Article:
Special feature: A break in the chain (Part Three)

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CFOs reveal how they are navigating the supply-chain disruptions brought on by crises.

When a factory is flooded, a warehouse looted, or a shipment pushed out, businesses and their CFOs need to act quickly. According to Tiger Brands CFO Deepa Sita, this also means looking at the big picture.

“As CFO, you need to have a good handle on market dynamics and the impact of your decisions on the business while balancing outputs,” says Deepa. “You can’t achieve this by just staying in your head office. You need to get out and network with customers and vendors to learn from them and see what other organisations are doing so that you remain relevant to your customers and consumers. This helps you source alternative solutions to challenges.”

Tiger Brands – South Africa’s largest food company – has felt the full impact of the global supply-chain squeeze and the knock-on inflationary pressures, including soaring energy, packaging, and commodity costs. All of this has been exacerbated by the Russia-Ukraine conflict. More recently, the company’s suppliers – still recovering from the July 2021 unrest – were hit by flooding in KwaZulu-Natal.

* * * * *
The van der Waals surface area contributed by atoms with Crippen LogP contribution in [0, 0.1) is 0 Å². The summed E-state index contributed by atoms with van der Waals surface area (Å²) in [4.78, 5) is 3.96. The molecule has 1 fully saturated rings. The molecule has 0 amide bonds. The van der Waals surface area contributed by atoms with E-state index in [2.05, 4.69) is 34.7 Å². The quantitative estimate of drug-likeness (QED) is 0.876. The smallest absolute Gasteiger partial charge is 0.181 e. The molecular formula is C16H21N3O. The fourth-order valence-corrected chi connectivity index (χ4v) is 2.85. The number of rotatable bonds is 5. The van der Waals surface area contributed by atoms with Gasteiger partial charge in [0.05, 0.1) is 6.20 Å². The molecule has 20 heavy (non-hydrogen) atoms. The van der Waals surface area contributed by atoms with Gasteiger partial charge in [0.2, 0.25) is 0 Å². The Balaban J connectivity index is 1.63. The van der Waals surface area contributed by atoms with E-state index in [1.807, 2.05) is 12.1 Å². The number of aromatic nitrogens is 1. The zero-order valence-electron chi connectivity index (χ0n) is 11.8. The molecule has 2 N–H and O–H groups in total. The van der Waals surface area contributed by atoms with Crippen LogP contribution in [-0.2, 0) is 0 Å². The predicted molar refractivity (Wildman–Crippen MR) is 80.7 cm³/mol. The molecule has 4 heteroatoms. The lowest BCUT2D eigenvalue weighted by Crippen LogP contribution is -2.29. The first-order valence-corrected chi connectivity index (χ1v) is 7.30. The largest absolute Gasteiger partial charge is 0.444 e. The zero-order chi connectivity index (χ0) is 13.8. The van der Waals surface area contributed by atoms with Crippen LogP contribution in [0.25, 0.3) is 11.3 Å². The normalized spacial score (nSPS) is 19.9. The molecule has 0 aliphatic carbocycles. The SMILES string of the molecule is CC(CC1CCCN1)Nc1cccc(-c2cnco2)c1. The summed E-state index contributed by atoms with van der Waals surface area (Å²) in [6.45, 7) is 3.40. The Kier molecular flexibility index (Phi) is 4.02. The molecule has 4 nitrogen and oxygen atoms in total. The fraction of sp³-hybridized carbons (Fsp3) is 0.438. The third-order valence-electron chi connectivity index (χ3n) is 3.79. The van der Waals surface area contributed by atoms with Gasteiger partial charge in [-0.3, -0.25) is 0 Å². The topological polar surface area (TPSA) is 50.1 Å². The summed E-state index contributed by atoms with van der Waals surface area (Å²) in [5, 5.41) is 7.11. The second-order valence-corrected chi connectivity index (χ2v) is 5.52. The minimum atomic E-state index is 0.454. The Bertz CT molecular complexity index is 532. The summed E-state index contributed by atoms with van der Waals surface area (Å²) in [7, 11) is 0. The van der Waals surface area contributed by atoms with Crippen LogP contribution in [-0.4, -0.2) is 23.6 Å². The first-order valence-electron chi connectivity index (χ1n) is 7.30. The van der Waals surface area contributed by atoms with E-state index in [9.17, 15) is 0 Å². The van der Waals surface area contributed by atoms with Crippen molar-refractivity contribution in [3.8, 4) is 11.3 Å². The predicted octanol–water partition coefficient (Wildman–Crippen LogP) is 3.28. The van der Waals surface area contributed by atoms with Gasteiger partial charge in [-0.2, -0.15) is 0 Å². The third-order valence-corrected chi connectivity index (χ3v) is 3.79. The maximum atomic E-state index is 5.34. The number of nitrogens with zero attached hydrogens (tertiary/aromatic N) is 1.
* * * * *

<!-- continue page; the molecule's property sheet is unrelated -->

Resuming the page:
“As a company, we have intensified our efforts to reduce costs and drive efficiencies to minimise the need for selling price increases,” says Deepa. “But significant price increases across most of the portfolio are inevitable.”

For Deepa, fortifying and optimising supply chains is now crucial. Last year, Tiger Brands focused on stabilising supply-chain operational performance and put in place processes to boost productivity and efficiencies. The wheat price volatility due to the Ukraine crisis hasn’t helped matters, but the company is also taking steps to deliver organisational, process, and technology improvements.

“Events such as the civil unrest and the KwaZulu-Natal floods highlight the importance of CFOs needing to continuously look for opportunities to reduce costs, drive efficiencies, engage in strategic sourcing instead of reactive and, importantly, invest smartly in activities that will drive top-line growth.”

The lubricants industry has also seen a huge impact on its supply chains due to input costs of base oils, demand-driven pricing of containers and freight services, delays in shipping, and more. “The result has been erratic prices as various companies try to find ways to deal with the crisis,” explains Petrocam CFO Ridwan Gany (pictured).

Petrocam Lubricants has a tactical approach to dealing with the disruption. “In times where the supply chain is erratic and unpredictable, chasing margin on its own is a recipe for disaster. Instead, we’ve taken the strategic approach of zoning in and focusing on market segments that we think provide the best possibility for future market share growth,” Ridwan says.

He adds that, while these segments are not necessarily the most attractive in terms of margins at the moment, they do afford Petrocam the opportunity to provide the right product to the right people at the right time. “The logic is built on customer acquisition in an innovative, marketable and scalable manner, which we can leverage for growth when market conditions shift.”

Read part one and two again: 

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